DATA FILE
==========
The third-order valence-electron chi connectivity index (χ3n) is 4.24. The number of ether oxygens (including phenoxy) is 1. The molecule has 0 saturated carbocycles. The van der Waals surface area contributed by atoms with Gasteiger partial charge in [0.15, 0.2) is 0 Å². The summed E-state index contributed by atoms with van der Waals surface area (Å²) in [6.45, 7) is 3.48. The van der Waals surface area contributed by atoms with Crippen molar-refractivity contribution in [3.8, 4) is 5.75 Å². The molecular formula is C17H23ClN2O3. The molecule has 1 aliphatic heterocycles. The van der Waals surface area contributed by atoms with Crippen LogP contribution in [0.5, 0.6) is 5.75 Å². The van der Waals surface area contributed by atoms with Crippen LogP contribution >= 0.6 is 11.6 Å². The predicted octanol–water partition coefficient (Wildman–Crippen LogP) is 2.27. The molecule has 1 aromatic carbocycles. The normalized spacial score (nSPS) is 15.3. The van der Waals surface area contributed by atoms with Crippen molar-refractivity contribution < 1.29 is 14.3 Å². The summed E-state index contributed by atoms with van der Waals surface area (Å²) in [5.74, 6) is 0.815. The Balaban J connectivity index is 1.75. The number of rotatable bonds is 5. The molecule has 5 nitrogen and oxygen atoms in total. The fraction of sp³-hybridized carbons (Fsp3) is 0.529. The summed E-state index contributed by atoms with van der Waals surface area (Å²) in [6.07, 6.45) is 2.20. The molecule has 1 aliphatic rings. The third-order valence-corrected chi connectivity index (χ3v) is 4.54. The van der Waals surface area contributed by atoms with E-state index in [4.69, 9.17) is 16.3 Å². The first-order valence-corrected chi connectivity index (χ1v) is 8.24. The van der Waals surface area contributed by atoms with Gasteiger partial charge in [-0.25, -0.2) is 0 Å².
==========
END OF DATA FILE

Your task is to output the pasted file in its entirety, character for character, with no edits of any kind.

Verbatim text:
The third-order valence-electron chi connectivity index (χ3n) is 4.24. The number of ether oxygens (including phenoxy) is 1. The molecule has 0 saturated carbocycles. The van der Waals surface area contributed by atoms with Gasteiger partial charge in [0.15, 0.2) is 0 Å². The summed E-state index contributed by atoms with van der Waals surface area (Å²) in [6.45, 7) is 3.48. The van der Waals surface area contributed by atoms with Crippen molar-refractivity contribution in [3.8, 4) is 5.75 Å². The molecular formula is C17H23ClN2O3. The molecule has 1 aliphatic heterocycles. The van der Waals surface area contributed by atoms with Crippen LogP contribution in [0.5, 0.6) is 5.75 Å². The van der Waals surface area contributed by atoms with Crippen LogP contribution >= 0.6 is 11.6 Å². The predicted octanol–water partition coefficient (Wildman–Crippen LogP) is 2.27. The molecule has 1 aromatic carbocycles. The normalized spacial score (nSPS) is 15.3. The van der Waals surface area contributed by atoms with Crippen molar-refractivity contribution < 1.29 is 14.3 Å². The summed E-state index contributed by atoms with van der Waals surface area (Å²) in [5.74, 6) is 0.815. The Balaban J connectivity index is 1.75. The number of rotatable bonds is 5. The molecule has 5 nitrogen and oxygen atoms in total. The fraction of sp³-hybridized carbons (Fsp3) is 0.529. The summed E-state index contributed by atoms with van der Waals surface area (Å²) in [6.07, 6.45) is 2.20. The molecule has 1 aliphatic rings. The third-order valence-corrected chi connectivity index (χ3v) is 4.54. The van der Waals surface area contributed by atoms with E-state index in [4.69, 9.17) is 16.3 Å². The first-order valence-corrected chi connectivity index (χ1v) is 8.24. The van der Waals surface area contributed by atoms with Gasteiger partial charge in [-0.25, -0.2) is 0 Å².